Chicago’s Indian groove Funkadesi turns 19

Funkadesi+will+celebrate+its+19th+anniversary+with+an+18%E2%80%91and%E2%80%91over+show+Dec.+12+at+the+Mayne+Stage+in+Rogers+Park+with+other+performers%2C+including+DJ+WARP.
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Chicago’s Indian groove Funkadesi turns 19

Funkadesi will celebrate its 19th anniversary with an 18‑and‑over show Dec. 12 at the Mayne Stage in Rogers Park with other performers, including DJ WARP.

Funkadesi will celebrate its 19th anniversary with an 18‑and‑over show Dec. 12 at the Mayne Stage in Rogers Park with other performers, including DJ WARP.

Rob Walton

Funkadesi will celebrate its 19th anniversary with an 18‑and‑over show Dec. 12 at the Mayne Stage in Rogers Park with other performers, including DJ WARP.

Rob Walton

Rob Walton

Funkadesi will celebrate its 19th anniversary with an 18‑and‑over show Dec. 12 at the Mayne Stage in Rogers Park with other performers, including DJ WARP.

By ARTS & CULTURE REPORTER

Chicago’s lively music scene is home to the band Funkadesi, known for its Indian-funk vibes, upbeat dance tunes, diverse instruments and title as six-time winner of The Chicago Music Awards. 

The 10-member group, created by Rahul Sharma, who plays the bass guitar and sitar in the group, blends Indian-funk with cultural Indian dance music and reggae funk. Funkadesi also hosts workshops to teach its music, dance and cultural expression  to the public. Usually performing at local and national music festivals, Funkadesi has recorded three studio albums and an EP that launched the group’s start in Chicago. The band performs regularly throughout the city, including during Chicago’s SummerDance festival from June through September every year. The band most recently performed at City Winery Chicago, 1200 W. Randolph St., on Nov. 2.

The local band just turned 19 and is set to perform its anniversary show on Dec. 12 at Mayne Stage, 1328 W. Morse Ave. The Chronicle spoke with Sharma about the band’s beginning, its influence on Chicago’s music scene and what is next for the group.

THE CHRONICLE: How did the group come together?

RAHUL SHARMA: Before it was a professional Chicago-based band, it was a project idea I had after I graduated from the University of Michigan. The idea was to mix Indian forms of music with funk music. What it turned into [has been] magic. Even though I had big dreams for the band, what it ended up becoming was a lot bigger than what I had dreamed.

What is Funkadesi’s music style?

One way of putting it is doing different strains of Indian music, whether it’s bhangra, Bollywood, classical [or] folk music, and blending it with reggae, funk and African-Caribbean groups.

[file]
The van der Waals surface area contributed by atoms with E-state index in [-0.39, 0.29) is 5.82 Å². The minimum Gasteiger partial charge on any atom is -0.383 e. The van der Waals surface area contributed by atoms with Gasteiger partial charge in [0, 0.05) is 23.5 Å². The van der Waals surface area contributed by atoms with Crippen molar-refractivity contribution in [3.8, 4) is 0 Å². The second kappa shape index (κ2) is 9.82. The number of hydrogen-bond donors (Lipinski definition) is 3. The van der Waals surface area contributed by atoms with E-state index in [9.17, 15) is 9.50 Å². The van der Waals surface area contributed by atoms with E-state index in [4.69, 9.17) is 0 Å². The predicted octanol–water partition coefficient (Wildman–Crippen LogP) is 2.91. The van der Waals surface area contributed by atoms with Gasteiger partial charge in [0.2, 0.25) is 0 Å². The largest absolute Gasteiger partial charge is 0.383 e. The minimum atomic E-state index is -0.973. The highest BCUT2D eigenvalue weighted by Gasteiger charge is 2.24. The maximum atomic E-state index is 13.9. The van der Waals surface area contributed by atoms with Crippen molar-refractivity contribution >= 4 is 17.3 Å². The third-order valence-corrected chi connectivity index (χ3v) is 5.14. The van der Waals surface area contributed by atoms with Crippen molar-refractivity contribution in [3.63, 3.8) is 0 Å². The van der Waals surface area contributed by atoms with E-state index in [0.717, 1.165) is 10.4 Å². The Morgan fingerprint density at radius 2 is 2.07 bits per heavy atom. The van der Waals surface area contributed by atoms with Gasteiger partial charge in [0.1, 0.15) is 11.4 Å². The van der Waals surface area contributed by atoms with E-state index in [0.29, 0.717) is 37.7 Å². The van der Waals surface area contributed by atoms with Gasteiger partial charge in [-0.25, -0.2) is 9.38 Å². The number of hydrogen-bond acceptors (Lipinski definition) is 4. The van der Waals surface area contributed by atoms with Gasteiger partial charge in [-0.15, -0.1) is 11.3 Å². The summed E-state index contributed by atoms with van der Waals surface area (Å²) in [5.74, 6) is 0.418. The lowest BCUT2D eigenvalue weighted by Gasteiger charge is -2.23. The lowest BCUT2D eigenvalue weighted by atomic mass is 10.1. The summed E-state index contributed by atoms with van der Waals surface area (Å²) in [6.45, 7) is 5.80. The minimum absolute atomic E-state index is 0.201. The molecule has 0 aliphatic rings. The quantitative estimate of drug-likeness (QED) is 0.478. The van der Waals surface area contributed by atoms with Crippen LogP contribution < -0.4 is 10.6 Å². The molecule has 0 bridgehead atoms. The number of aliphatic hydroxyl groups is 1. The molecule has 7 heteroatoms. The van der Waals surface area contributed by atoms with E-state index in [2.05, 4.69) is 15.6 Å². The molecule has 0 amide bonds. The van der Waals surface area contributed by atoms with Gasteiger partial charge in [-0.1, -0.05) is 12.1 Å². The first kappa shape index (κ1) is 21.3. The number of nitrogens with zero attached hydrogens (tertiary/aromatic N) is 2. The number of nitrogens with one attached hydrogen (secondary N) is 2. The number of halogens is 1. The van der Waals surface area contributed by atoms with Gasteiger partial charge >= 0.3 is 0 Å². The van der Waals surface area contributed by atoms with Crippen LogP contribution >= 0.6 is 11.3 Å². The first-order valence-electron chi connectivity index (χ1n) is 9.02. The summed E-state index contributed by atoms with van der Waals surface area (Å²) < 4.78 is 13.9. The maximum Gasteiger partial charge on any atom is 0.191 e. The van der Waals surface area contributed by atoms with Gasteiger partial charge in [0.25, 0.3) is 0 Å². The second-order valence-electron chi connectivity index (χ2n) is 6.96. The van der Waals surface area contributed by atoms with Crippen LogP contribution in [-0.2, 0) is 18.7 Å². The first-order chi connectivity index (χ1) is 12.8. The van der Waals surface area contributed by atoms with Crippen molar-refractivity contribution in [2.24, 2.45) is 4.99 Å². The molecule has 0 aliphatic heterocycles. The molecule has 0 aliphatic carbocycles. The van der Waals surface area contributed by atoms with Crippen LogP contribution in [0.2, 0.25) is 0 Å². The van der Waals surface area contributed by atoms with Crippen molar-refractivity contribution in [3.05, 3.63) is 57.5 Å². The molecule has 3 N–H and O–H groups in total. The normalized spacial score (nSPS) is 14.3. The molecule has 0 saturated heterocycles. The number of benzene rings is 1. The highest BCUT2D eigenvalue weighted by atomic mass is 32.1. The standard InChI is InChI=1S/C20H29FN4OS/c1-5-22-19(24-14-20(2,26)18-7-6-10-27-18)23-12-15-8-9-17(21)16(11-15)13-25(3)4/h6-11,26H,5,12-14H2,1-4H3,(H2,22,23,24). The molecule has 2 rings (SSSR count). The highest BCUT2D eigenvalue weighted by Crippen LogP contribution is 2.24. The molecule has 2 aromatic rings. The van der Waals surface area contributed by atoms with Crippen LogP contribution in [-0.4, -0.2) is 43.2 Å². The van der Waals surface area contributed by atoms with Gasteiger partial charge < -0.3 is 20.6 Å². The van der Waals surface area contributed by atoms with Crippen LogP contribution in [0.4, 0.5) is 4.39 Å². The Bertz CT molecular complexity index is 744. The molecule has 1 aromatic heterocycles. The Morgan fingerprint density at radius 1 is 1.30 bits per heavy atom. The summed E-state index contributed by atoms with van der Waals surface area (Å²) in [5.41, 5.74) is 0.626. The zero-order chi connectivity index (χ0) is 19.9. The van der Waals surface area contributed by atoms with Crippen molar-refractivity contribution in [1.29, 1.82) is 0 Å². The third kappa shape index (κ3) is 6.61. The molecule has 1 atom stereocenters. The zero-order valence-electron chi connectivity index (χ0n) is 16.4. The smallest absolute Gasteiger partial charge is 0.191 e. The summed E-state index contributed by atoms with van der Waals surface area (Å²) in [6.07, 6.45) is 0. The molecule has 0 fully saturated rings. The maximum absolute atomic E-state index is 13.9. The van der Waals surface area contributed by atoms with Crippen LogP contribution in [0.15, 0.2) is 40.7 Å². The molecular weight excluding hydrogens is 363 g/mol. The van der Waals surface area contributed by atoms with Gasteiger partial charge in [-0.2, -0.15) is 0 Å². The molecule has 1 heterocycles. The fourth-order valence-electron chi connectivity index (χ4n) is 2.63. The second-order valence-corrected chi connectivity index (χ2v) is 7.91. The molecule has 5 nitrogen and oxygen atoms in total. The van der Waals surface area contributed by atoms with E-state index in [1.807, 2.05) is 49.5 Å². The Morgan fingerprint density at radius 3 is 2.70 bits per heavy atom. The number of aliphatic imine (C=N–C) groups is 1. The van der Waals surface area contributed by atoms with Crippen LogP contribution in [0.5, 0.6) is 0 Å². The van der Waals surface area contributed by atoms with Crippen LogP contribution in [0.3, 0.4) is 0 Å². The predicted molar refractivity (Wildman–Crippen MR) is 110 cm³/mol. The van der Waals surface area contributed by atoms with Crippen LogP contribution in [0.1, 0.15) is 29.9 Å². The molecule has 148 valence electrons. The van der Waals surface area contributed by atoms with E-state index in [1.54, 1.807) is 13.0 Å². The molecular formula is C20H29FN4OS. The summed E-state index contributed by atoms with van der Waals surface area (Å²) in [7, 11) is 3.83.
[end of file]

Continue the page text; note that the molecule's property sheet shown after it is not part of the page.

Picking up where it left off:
What is your favorite local venue?

We currently love City Winery in the South Loop. We used to love Hot House—when they had the space. It was a lot of fun and in the South Loop. But I would say my favorite festivals are at the Jay Pritzker Pavilion [in Millennium Park].

What do you like most about performing in Chicago?

SummerDance is so much fun because it is a free show—people come out for dance instruction first, and you see everybody from Chicago there. I will be honest—there is so much segregation in the city. You’ll go to the North Side and see only a certain batch of the audience. SummerDance was great because you would see everybody at the same show. The band rarely gets an opportunity to see the crowd as diverse as the band, and it’s nice when that happens.

Do you have any new material coming out soon?

Yeah, we are in the middle of recording a new album. We are in the studio working with the producer and we have laid down some tracks. We are taking our time with it because we want to get it right.

Where else have you performed?

We have played in lots of places [and] festivals around North America. We even did a wedding in Montego Bay, Jamaica, which was crazy.

What makes Funkadesi special?

I feel lucky to be with a bunch of musicians where we love what we play so much that we reinvent old songs because there is spontaneous energy onstage. We are constantly reinterpreting our own material, and when we do new stuff, it is a lot of fun. My day job is [as] a clinical psychologist, and I specialize in diversity and cultural competence. I feel really lucky that the band’s use of music has become an integral part of us trying to spread this message that we need to have a higher sense of belonging to each other in this day and age. Between the racism and Islamophobia and sexism and all this stuff, as human beings we need to really fundamentally have a higher sense of belonging. I think that’s what people feel when they feel our energy onstage.ha

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